Home & Garden

While away an afternoon with 'Miss Hickory' crafts

Each fall while walking among brilliant yellow leaves of the hickory trees and watching squirrels snatch fists full of nuts, I am reminded of the nature fantasy "Miss Hickory," by Carolyn S. Bailey.

With a little imagination, children can relive the story among the hickory trees in your neighborhood.

November is the ideal time to read "Miss Hickory." The story opens in the season of autumn as Miss Hickory, a country doll with a hickory nut head and apple twig body, prepares for a New Hampshire winter. The adventures of Miss Hickory and her wildlife neighbors - Squirrel, Crow, Bull Frog, Ground Hog and Mr. T. Willard-Brown - take place outdoors from fall to spring.

The author's keen descriptions allow children to visualize and recreate the world of Miss Hickory. Many of the natural objects in the story are underfoot in backyards, school yards and woodlands. Excerpts from the Newberry Award-winning book prompt the craft projects outlined below.


"Her head ... was a hickory nut ... with an especially sharp and pointed nose. Her eyes and mouth were inked on. Her body was an applewood twig formed like a body. ... She wore a blue-and-white checked gingham dress."

Materials needed: hickory nuts, felt-tip markers, assorted twigs, pressed fall leaves, hot glue gun, fabric glue, carpenter's glue, gingham fabric, scissors, pieces of bark, moss or lichen.


- Children draw facial features on the nut using felt-tip markers.

- Glue nut onto twig's neck to form the doll.

- Use fabric or carpenter's glue to attach dry pressed leaf skirt or gingham fabric dress to twig body.

- Glue small pieces of bark to tips of the feet for shoes.

- Glue moss or lichen cap onto doll's head.

- With a roomful of dolls, children can retell the sequence of the story, re-enact Miss Hickory's conversations with her friends or introduce Miss Hickory to their outdoor world.


"Miss Hickory's house was made of corncobs, notched, neatly fitted together and glued."

Materials: dry corn cobs, hot glue gun, nails, wire, plywood, balsa and natural roof shingles.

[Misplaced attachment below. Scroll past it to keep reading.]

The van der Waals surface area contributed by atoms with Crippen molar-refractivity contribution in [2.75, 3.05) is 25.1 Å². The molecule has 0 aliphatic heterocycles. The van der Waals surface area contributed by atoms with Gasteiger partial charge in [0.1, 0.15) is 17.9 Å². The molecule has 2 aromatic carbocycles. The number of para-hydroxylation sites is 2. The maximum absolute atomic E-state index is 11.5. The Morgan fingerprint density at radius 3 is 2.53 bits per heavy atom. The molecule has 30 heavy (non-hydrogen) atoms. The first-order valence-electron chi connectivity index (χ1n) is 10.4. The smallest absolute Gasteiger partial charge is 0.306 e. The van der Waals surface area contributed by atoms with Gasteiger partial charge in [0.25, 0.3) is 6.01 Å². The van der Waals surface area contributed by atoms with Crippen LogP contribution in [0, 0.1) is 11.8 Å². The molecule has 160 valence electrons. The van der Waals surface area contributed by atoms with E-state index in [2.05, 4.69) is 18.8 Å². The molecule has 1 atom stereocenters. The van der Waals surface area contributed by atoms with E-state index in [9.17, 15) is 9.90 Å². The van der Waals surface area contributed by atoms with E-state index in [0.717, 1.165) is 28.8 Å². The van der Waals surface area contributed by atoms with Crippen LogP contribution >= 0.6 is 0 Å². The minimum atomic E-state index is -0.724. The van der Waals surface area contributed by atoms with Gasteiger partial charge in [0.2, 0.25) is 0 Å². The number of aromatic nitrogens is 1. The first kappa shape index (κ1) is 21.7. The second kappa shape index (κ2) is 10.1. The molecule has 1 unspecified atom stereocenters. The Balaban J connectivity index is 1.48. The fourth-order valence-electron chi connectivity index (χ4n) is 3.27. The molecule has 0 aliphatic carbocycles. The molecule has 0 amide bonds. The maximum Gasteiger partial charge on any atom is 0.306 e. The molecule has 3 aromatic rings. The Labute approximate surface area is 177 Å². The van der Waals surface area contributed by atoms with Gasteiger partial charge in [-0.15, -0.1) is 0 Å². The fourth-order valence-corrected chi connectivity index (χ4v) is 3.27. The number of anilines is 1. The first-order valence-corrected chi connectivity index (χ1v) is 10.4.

- After defining the dimensions of the corncob house to accommodate Miss Hickory and sizing the cobs, glue the cobs together, strengthening them with nails and wire.

- Children can find suitable natural scraps such as bark, pine cone scales or flat pods for roof shingles to glue onto a balsa platform.

- Display the house atop a plywood base.


"Her acorn cup and saucer, neatly washed, stood on a shelf above the stove."

Materials: Variety of acorns with caps, Mod Podge, paintbrushes


- On walks in the school yard, backyard and woods, collect acorns from a variety of oak trees.

- Clean acorns with a damp sponge to remove surface dirt and dry thoroughly.

- Brush a thin layer of Mod Podge on the surface of the caps and nuts to give a ceramic shine.

- Children should arrange Miss Hickory's dishes for different social events pertaining to the story - for example, a doll's tea time, a Thanksgiving dinner or a Ladies' Aid Quilting Bee.


"A bright quilt of patched sumac leaves was ready for pleasant dreams."

Materials: a variety of colorful fall leaves, newspapers or telephone books, laminating contact paper or film, craft glue, scissors.


- Press leaves between newspaper or telephone book pages, applying pressure. Paper may need to be changed several times to dry leaves thoroughly.

- Arrange dry leaves overlapping each other in the shape of a bed quilt for Miss Hickory.

- Use craft glue to attach overlapping leaves to each other.

- When glue is completely dry, laminate the leaf quilt and cut with scissors to reshape.

- Display individual quilts on bulletin board or refrigerator or group together to form one large autumn leaf quilt.

- Individual quilts may be hung on windows as sun-catchers or used as place mats or doilies.

If a hickory nut and an apple twig became the delightful world of Miss Hickory, what connections will your children create from observing the wonders of nature?